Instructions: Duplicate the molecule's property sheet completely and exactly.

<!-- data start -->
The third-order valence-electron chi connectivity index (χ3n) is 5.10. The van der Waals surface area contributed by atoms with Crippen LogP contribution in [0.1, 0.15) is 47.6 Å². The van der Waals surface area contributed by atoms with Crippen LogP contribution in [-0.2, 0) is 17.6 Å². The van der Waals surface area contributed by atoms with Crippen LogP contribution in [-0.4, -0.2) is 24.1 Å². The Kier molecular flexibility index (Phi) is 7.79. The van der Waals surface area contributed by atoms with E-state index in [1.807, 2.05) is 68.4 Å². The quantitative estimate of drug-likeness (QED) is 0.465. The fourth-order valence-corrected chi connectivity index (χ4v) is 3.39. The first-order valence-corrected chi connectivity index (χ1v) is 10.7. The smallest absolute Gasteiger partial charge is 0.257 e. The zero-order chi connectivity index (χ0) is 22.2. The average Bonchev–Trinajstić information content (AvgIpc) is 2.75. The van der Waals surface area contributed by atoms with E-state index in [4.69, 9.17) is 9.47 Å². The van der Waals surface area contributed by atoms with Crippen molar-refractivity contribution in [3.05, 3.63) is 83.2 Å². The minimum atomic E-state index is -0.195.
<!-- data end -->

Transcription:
The third-order valence-electron chi connectivity index (χ3n) is 5.10. The van der Waals surface area contributed by atoms with Crippen LogP contribution in [0.1, 0.15) is 47.6 Å². The van der Waals surface area contributed by atoms with Crippen LogP contribution in [-0.2, 0) is 17.6 Å². The van der Waals surface area contributed by atoms with Crippen LogP contribution in [-0.4, -0.2) is 24.1 Å². The Kier molecular flexibility index (Phi) is 7.79. The van der Waals surface area contributed by atoms with E-state index in [1.807, 2.05) is 68.4 Å². The quantitative estimate of drug-likeness (QED) is 0.465. The fourth-order valence-corrected chi connectivity index (χ4v) is 3.39. The first-order valence-corrected chi connectivity index (χ1v) is 10.7. The smallest absolute Gasteiger partial charge is 0.257 e. The zero-order chi connectivity index (χ0) is 22.2. The average Bonchev–Trinajstić information content (AvgIpc) is 2.75. The van der Waals surface area contributed by atoms with E-state index in [4.69, 9.17) is 9.47 Å². The van der Waals surface area contributed by atoms with Crippen molar-refractivity contribution in [3.05, 3.63) is 83.2 Å². The minimum atomic E-state index is -0.195.